It introduced a new investment feature called Syndicate a couple of years ago.

This is a useful feature for a startup because it allows an investor to lead your investment round and invite other accredited investors to back the deals.

In a sense, by using the Syndicate, startups are able to have an investor lead the round – a crucial way in attracting more investment. Investors are like pack animals – when one gets interested in a deal, others don’t want to miss out.

More recently, the platform has introduced an option called the Fund.

This is similar to Syndicate, but instead, the other investors choosing the investment projects they want to invest in (i.e. getting in touch with the startup), the Fund makes it possible to invest blindly.

Essentially, investors sign up to back a special syndicate lead without knowing about the startup projects they are interested in.

It’s similar to your typical private equity fund, for instance, where investors might hand out money and allow the partners to make the investment decisions.

In the Fund, it’s the lead investor who decides how much money they’ll invest and to which target.

Perhaps the most obvious change in recent years has been the platform going private. AngelList used to have public rounds that anyone was able to view – nowadays; the fundraising platform is operating privately.

Why should your startup care?

So, AngelList can help you match with investors in a more controlled and unique manner.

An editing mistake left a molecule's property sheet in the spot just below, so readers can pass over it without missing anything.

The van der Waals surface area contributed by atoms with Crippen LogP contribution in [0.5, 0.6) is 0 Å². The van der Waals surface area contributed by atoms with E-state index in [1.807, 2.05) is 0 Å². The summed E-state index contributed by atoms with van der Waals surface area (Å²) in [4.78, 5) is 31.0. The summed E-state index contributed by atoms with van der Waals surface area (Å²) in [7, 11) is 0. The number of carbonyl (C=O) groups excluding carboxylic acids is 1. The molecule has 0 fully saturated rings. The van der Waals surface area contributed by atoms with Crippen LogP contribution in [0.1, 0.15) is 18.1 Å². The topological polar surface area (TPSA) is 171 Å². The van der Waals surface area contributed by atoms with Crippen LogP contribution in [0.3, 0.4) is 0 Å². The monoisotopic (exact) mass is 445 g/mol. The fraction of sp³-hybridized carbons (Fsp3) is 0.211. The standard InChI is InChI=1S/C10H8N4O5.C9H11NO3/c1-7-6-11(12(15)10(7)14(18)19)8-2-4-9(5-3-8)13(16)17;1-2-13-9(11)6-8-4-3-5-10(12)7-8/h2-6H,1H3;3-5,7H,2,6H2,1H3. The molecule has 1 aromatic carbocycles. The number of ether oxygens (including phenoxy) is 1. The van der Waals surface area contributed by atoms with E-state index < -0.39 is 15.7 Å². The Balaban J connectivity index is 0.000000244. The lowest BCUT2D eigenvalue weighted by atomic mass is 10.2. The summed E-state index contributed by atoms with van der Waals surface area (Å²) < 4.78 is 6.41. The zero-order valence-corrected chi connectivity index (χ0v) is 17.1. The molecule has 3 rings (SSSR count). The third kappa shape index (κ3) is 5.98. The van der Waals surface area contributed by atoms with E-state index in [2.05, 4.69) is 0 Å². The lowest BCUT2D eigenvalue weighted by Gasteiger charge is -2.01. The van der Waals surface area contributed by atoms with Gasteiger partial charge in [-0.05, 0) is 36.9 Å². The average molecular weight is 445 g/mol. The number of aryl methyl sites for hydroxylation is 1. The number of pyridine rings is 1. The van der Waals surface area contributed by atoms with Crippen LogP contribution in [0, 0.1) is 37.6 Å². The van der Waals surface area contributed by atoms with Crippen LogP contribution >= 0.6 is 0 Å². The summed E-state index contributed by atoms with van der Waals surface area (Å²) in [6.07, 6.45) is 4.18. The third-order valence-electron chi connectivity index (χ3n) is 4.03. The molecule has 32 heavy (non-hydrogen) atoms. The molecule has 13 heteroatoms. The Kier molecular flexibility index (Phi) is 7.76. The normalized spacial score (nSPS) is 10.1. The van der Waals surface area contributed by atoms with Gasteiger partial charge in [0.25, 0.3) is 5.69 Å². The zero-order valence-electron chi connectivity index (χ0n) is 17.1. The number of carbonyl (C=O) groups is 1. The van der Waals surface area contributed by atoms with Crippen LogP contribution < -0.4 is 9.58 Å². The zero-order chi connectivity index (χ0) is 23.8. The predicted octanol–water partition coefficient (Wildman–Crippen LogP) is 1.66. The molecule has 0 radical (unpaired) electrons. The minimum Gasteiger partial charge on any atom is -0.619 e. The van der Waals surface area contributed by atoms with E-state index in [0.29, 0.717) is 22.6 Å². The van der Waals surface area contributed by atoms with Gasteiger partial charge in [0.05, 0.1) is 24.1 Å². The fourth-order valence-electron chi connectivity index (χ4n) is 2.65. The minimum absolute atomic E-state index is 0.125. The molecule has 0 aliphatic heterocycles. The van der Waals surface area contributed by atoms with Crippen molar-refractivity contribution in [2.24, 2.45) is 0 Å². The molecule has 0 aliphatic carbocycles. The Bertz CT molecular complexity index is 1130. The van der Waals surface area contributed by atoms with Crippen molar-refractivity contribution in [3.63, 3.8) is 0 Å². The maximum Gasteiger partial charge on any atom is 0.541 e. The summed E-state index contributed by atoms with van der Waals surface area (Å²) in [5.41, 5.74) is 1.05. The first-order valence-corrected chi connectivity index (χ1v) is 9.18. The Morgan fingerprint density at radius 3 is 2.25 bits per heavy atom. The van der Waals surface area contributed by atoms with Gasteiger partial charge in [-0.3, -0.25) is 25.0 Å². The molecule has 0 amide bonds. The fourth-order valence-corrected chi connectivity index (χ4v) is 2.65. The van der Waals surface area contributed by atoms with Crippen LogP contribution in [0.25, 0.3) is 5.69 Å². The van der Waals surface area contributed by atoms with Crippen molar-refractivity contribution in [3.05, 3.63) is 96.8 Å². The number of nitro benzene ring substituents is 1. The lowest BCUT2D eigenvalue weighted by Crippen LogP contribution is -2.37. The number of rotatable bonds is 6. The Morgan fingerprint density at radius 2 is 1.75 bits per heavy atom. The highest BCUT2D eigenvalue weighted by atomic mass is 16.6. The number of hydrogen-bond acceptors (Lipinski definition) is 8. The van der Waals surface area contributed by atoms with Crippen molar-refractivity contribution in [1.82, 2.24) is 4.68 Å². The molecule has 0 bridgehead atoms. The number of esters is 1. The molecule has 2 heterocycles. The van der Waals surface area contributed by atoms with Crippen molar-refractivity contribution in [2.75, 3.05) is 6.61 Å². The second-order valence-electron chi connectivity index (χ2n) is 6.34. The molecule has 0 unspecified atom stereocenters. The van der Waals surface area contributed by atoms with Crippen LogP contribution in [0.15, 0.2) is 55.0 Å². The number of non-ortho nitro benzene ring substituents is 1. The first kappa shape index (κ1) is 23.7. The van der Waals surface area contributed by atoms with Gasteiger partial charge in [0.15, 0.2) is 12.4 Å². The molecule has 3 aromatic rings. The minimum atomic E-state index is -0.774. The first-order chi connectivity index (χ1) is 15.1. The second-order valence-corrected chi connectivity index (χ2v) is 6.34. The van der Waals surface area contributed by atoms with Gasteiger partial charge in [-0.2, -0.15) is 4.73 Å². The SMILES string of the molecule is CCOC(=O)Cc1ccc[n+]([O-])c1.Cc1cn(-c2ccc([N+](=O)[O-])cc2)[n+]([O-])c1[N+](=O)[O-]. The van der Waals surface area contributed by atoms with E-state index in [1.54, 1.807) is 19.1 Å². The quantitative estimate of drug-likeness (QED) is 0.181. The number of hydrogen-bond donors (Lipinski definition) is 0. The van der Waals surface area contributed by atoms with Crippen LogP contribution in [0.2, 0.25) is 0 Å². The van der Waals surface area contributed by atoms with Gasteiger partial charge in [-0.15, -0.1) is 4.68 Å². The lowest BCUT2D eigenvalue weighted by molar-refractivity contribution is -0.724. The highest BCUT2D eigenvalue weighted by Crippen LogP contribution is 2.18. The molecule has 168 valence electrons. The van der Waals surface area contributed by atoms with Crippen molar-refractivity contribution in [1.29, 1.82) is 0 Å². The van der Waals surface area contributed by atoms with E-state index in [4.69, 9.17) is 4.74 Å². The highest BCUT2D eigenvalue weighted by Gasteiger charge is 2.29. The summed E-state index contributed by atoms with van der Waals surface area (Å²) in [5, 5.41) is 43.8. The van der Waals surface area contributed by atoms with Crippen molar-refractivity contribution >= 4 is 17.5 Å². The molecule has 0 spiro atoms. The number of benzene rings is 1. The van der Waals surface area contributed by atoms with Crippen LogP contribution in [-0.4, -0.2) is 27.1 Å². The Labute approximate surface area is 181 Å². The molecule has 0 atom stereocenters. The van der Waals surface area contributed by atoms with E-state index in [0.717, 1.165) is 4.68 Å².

Why does it matter? Can’t you just find your VCs and angels on Google?

Consider the success of the platform for a second.

In 2014, 2,673 investors raised $104 million for 243 startups. A year later, the platform raised $163 million.

It’s working.

Catching investor attention is difficult. Nearly 90% of startup pitches fail to attract investment.

Therefore, you should really embrace all the opportunities life throws in your way to get investment.

More specifically, the AngelList platform is essentially just one of the many opportunities you have to seek investment – but that’s the point.

It’s another good way of making initial contact with the investors – and crucially with investors that fit your ideal investor profile.

With the platform, you can put your startup out there and tell the investors “Hey, I’m worthy of attention”. Especially so because not every gets to have a profile on the site – the investor knows your idea has already been scrutinised.